Alright, you’ve got the advantages and disadvantages of knob and tube wiring, and now you need some answers about what to do? In my opinion, knob and tube wiring should be replaced in almost all circumstances. There is very little benefit other than saving money that knob and tube provides today and when compared to the potential dangers, it just doesn’t add up.

Does that mean you need to tear your walls down to replace it? Definitely not! Knob and tube does not actually need to be removed from your walls, it just needs to be disconnected so it is no longer active. A quality electrician can completely rewire an old house without taking down whole walls, but rather punching small tactical holes to fish their new wires into place. Don’t spend the money to fully remove every trace of knob and tube, just be sure that you have every circuit fully disconnected and rewired with modern wiring.

You’ll sleep better, and ultimately get better insurance rates when your house has modern wiring. And those insurance savings can pay for the cost of the rewire in less than 10 years in most cases. When you account for the decreased risk of fire or other electrical problems rewiring is a no brainer. What do you think?

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24 thoughts on “Knob and Tube Wiring: What You Need to Know

  1. I’ve restored an 1810 home with a 1934-1936 laundry porch. The previous owners rewired the house but left 2 tubes with live wires sticking out of the facia under the back porch. I can’t get anyone to disconnect these and need to understand how to do this myself.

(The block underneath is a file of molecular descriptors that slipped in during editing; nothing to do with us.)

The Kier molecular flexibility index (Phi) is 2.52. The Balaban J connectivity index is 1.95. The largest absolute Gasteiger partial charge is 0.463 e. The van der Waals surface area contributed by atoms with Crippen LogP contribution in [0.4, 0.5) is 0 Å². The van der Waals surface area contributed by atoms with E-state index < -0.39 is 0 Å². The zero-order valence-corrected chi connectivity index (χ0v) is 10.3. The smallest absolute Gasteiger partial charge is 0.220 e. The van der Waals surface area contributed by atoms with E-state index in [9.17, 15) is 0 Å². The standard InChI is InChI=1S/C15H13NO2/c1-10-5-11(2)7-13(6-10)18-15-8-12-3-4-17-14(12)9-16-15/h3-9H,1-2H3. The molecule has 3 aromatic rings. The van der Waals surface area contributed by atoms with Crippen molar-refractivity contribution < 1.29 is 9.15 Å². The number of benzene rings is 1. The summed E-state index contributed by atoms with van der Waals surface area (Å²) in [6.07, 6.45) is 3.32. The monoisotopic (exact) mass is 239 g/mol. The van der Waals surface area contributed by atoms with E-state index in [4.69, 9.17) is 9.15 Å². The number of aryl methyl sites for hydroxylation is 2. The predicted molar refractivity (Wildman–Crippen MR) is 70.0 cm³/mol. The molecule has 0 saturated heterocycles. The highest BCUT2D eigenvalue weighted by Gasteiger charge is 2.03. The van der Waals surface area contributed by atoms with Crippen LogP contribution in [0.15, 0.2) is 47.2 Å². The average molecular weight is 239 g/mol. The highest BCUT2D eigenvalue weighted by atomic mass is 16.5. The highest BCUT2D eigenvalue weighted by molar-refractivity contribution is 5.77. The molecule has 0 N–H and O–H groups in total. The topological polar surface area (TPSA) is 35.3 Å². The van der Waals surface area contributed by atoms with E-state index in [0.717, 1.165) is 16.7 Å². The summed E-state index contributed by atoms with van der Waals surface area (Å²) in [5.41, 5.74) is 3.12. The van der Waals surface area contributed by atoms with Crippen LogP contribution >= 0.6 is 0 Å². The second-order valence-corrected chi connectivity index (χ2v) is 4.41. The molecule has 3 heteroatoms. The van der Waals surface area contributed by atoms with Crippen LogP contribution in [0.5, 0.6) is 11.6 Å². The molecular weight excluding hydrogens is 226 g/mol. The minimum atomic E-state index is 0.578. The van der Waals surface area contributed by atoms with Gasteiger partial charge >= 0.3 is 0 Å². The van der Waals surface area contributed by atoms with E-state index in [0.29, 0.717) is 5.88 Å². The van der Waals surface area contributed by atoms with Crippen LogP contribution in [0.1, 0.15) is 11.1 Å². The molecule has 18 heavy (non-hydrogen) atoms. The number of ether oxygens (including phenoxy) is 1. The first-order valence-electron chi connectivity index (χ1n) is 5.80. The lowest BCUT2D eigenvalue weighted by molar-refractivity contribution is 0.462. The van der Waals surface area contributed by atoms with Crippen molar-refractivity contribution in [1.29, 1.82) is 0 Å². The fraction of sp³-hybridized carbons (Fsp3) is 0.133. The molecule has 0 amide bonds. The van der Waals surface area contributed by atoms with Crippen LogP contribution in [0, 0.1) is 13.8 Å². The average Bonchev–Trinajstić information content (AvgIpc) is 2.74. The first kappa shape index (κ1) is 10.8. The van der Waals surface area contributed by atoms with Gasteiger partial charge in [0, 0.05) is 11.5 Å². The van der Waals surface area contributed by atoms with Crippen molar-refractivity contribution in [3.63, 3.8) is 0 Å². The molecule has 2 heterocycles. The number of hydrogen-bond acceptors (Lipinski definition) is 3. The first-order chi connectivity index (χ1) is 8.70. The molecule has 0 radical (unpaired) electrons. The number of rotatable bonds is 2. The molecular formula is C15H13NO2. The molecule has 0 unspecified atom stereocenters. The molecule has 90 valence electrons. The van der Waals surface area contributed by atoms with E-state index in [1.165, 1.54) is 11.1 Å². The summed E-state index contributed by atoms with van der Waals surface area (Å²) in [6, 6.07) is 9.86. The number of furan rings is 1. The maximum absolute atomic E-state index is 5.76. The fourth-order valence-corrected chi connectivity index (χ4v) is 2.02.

2. I own a 3 family and 2 units were completely renovated and the knob and tube removed. The tenant in the third unit offered to pay for the electrical work in return for severely discounted rent for a period of years. I just learned that he did not use an electrician and, worse, cut into the knob and tube to add outlets and lights. He does not understand why I am upset at this. How dangerous is the knob and tube now?

  3. Hello. I bought a claw tub and had it repainted. I helped the man take off the feet before the restoration process and remember removing a small cast iron piece from one of the feet however, I cannot remember where it goes. We have been using the tub in a temporary setting and the feet have come off and the tub fallen two times. Is there a way I can post a picture? I am hoping some one will be able to tell me where the piece goes.

  4. We just purchased a 1920s 2 story which we think still uses the knob and tube. As far as insulation goes, would putting a loose plywood floor in the attic then putting insulation on the floor be advantageous or a waste of money as this wouldn’t touch any of the wiring?

  5. My husband and I are looking at buying a home built in the 1930s which is made of cinder block walls covered with wood paneling.it has knob and tube wiring and I’m wondering if it being a cinder block home makes the wiring process harder. They’re already asking a very high price for the house and unwilling to budge but we just love the property. I just don’t want it to get into a situation where it can’t be upgraded or it’s going to cost 20,000 upgrade. Like I said, the walls are completely cinder block built all the way up to the roof. Please give me your thoughts on this

    1. Maybe slightly less dangerous in a cinder block home, but it’s still an issue with overheated, overloaded circuits and wires. I don’t think a reire should cost $20k though unless the house is HUGE. More like $6-10k would be my guess.